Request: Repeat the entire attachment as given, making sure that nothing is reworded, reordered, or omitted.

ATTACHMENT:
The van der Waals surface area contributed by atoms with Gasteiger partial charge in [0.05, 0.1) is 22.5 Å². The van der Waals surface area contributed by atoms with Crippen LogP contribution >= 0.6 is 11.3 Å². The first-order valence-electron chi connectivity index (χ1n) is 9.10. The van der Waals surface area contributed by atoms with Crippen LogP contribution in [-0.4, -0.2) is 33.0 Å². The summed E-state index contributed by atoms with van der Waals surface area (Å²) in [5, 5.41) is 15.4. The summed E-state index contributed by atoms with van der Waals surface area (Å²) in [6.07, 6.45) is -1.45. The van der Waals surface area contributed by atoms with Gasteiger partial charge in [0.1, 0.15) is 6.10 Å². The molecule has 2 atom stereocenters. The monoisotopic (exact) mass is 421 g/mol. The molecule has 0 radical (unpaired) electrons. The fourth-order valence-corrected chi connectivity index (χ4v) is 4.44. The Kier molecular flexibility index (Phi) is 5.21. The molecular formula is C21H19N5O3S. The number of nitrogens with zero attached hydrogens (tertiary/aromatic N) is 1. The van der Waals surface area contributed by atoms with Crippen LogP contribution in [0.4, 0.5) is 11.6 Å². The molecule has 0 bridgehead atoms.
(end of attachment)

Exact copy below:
The van der Waals surface area contributed by atoms with Gasteiger partial charge in [0.05, 0.1) is 22.5 Å². The van der Waals surface area contributed by atoms with Crippen LogP contribution >= 0.6 is 11.3 Å². The first-order valence-electron chi connectivity index (χ1n) is 9.10. The van der Waals surface area contributed by atoms with Crippen LogP contribution in [-0.4, -0.2) is 33.0 Å². The summed E-state index contributed by atoms with van der Waals surface area (Å²) in [5, 5.41) is 15.4. The summed E-state index contributed by atoms with van der Waals surface area (Å²) in [6.07, 6.45) is -1.45. The van der Waals surface area contributed by atoms with Gasteiger partial charge in [0.1, 0.15) is 6.10 Å². The molecule has 2 atom stereocenters. The monoisotopic (exact) mass is 421 g/mol. The molecule has 0 radical (unpaired) electrons. The fourth-order valence-corrected chi connectivity index (χ4v) is 4.44. The Kier molecular flexibility index (Phi) is 5.21. The molecular formula is C21H19N5O3S. The number of nitrogens with zero attached hydrogens (tertiary/aromatic N) is 1. The van der Waals surface area contributed by atoms with Crippen LogP contribution in [0.4, 0.5) is 11.6 Å². The molecule has 0 bridgehead atoms.